Solar panels installed on roofs at Millville schools

Published: Wednesday, August 3, 2012
Written by Chris Torres

 

MILLVILLE — A green energy project that would cut $900,000 a year in costs for the city’s school district while helping improve the environment is nearly complete, officials say.

The $7.6 million project about 80 percent done, according to Steven Moreno, a project manager for the energy company Johnson Controls. He expects it to be finished in September after a year of work.

Solar Panels at Lakeside Middle School
Lakeside Middle School in Millville has solar panels on its rooftop to reduce costs and produce cleaner energy. Bryce Kell, district business administrator, looks over a portion of the many solar panels. / Staff photo/Craig Matthews


More than 1,500 solar panels were installed on the roofs of Lakeside Middle School and Millville Senior High School, among other upgrades. All schools in the district received upgrades to either their lighting, heating, ventilation or air conditioning equipment.

The Senior High School also received new boilers. The old boilers had been operating since 1964 and needed to be replaced, according to Board of Education member Mike Beatty.Business Administrator Bryce Kell said the district commissioned an energy audit to identify potential savings, which was funded by a state program.

The project is funded by a bank loan through Johnson Controls. The $900,000 in cuts will be used to repay Johnson Controls annually over the next 12 years. Garrison Architects of Marlton, the District's Architect of Record, assisted in publically bidding the construction.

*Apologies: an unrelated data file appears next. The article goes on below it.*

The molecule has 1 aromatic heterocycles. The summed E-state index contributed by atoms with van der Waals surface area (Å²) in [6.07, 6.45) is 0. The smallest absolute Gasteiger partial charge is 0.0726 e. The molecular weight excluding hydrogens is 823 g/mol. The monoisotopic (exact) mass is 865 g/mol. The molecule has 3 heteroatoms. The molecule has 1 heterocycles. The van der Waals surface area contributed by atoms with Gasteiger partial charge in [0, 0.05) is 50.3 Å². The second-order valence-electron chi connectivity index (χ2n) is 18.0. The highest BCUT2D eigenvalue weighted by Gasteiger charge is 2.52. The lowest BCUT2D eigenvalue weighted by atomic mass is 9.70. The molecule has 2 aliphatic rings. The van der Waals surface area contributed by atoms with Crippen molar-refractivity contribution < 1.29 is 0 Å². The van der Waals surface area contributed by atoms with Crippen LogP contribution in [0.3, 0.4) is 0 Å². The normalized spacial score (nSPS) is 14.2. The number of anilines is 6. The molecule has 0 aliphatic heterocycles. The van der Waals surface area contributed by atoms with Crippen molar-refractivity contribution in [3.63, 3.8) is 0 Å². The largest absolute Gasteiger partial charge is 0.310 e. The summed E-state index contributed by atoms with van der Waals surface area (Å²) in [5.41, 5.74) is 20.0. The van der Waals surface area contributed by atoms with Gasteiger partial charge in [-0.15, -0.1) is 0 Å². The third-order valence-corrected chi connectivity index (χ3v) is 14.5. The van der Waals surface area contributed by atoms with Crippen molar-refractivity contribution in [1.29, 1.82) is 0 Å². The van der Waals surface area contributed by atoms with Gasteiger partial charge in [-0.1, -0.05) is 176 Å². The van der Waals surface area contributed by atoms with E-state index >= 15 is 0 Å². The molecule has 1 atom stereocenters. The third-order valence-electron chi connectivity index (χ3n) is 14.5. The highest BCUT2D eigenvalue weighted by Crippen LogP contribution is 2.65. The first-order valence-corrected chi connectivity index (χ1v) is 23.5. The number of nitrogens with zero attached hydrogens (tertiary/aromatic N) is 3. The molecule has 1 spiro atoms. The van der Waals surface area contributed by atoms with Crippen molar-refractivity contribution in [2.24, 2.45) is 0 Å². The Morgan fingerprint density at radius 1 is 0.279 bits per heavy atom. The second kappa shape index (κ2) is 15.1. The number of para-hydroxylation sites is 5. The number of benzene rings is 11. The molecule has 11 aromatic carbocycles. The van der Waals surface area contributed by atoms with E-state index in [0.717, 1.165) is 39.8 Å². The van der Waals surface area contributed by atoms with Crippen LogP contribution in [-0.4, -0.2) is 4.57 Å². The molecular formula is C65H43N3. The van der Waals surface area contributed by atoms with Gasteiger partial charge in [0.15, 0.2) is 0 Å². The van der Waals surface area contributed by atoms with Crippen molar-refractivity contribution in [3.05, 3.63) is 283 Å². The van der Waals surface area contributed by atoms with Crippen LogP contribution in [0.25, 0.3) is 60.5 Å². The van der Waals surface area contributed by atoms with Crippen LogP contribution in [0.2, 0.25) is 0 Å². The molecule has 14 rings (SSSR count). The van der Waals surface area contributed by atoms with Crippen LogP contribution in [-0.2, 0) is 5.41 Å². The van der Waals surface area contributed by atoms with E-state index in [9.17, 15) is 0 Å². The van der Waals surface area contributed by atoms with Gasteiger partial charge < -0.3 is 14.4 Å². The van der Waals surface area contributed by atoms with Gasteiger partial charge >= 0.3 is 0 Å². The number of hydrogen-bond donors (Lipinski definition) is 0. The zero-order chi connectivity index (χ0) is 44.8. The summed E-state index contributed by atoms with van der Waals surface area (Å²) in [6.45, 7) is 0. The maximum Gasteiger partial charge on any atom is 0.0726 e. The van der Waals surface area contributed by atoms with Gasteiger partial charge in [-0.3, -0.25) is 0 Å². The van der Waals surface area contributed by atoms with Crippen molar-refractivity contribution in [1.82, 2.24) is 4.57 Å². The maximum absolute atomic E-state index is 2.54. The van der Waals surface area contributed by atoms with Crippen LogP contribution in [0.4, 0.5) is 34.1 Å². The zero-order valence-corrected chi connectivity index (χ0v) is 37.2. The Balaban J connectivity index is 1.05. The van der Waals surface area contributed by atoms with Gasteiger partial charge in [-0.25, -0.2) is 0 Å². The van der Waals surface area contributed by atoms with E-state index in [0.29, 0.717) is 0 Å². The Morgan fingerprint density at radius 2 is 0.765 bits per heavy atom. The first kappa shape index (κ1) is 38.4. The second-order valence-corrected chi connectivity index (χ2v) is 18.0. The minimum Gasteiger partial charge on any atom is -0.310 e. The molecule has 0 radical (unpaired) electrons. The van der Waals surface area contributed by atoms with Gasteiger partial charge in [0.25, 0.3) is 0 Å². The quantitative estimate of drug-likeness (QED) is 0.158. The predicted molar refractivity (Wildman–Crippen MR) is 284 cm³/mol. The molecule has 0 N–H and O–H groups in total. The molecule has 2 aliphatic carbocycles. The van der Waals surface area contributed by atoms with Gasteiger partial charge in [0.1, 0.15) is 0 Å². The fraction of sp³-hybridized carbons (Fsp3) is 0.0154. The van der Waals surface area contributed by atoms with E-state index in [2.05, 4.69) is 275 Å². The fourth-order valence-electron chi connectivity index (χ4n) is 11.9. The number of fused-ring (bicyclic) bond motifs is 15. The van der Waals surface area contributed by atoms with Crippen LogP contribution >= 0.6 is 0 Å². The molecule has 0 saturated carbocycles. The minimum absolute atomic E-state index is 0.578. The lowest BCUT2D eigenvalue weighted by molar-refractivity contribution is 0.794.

“We would have normally had to have gone out and get voter approval, and the process of issuing bonds,” Kell said. “The legislation allows districts to borrow money without going through the bonding process, as long as it’s paid back within 15 years.”

The energy costs normally account for gas, electric and maintenance.“

I think anytime we can reduce our carbon footprint is a great thing,”Kell said.

The solar panels at Lakeside were installed on the auditorium roof, while at the Senior High School panels cover only the roof of the C-Hall. The C-Hall was selected because it was the only roof at the school strong enough to support the panels, according to Moreno.The

Lakeside panel system is 225 kilowatts, while the high school’s is 135 kw, Moreno said.

The panels will be beneficial in the event of power outages. They’re fairly easy to install and require no maintenance, according to Moreno.“

Even on a cloudy day they’re still generating (energy),” he added. “On sunny days it’s a home run. It’s a great use of the rooftops.”


 

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